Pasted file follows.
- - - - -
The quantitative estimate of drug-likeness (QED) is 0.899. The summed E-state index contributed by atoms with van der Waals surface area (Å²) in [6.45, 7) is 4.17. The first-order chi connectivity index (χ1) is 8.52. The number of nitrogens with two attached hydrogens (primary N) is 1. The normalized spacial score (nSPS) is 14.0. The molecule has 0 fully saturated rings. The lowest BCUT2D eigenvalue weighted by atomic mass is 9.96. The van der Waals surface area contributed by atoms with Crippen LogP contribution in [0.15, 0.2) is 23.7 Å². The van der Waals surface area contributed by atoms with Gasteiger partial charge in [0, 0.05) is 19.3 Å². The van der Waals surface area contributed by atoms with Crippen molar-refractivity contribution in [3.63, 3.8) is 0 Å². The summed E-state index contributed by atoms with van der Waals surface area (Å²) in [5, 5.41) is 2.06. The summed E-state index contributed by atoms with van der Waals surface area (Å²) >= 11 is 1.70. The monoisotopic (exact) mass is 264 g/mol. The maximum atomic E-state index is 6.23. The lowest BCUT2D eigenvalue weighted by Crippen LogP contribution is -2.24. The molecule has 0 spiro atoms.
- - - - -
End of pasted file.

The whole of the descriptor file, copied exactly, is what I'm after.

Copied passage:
The quantitative estimate of drug-likeness (QED) is 0.899. The summed E-state index contributed by atoms with van der Waals surface area (Å²) in [6.45, 7) is 4.17. The first-order chi connectivity index (χ1) is 8.52. The number of nitrogens with two attached hydrogens (primary N) is 1. The normalized spacial score (nSPS) is 14.0. The molecule has 0 fully saturated rings. The lowest BCUT2D eigenvalue weighted by atomic mass is 9.96. The van der Waals surface area contributed by atoms with Crippen LogP contribution in [0.15, 0.2) is 23.7 Å². The van der Waals surface area contributed by atoms with Gasteiger partial charge in [0, 0.05) is 19.3 Å². The van der Waals surface area contributed by atoms with Crippen molar-refractivity contribution in [3.63, 3.8) is 0 Å². The summed E-state index contributed by atoms with van der Waals surface area (Å²) in [5, 5.41) is 2.06. The summed E-state index contributed by atoms with van der Waals surface area (Å²) >= 11 is 1.70. The monoisotopic (exact) mass is 264 g/mol. The maximum atomic E-state index is 6.23. The lowest BCUT2D eigenvalue weighted by Crippen LogP contribution is -2.24. The molecule has 0 spiro atoms.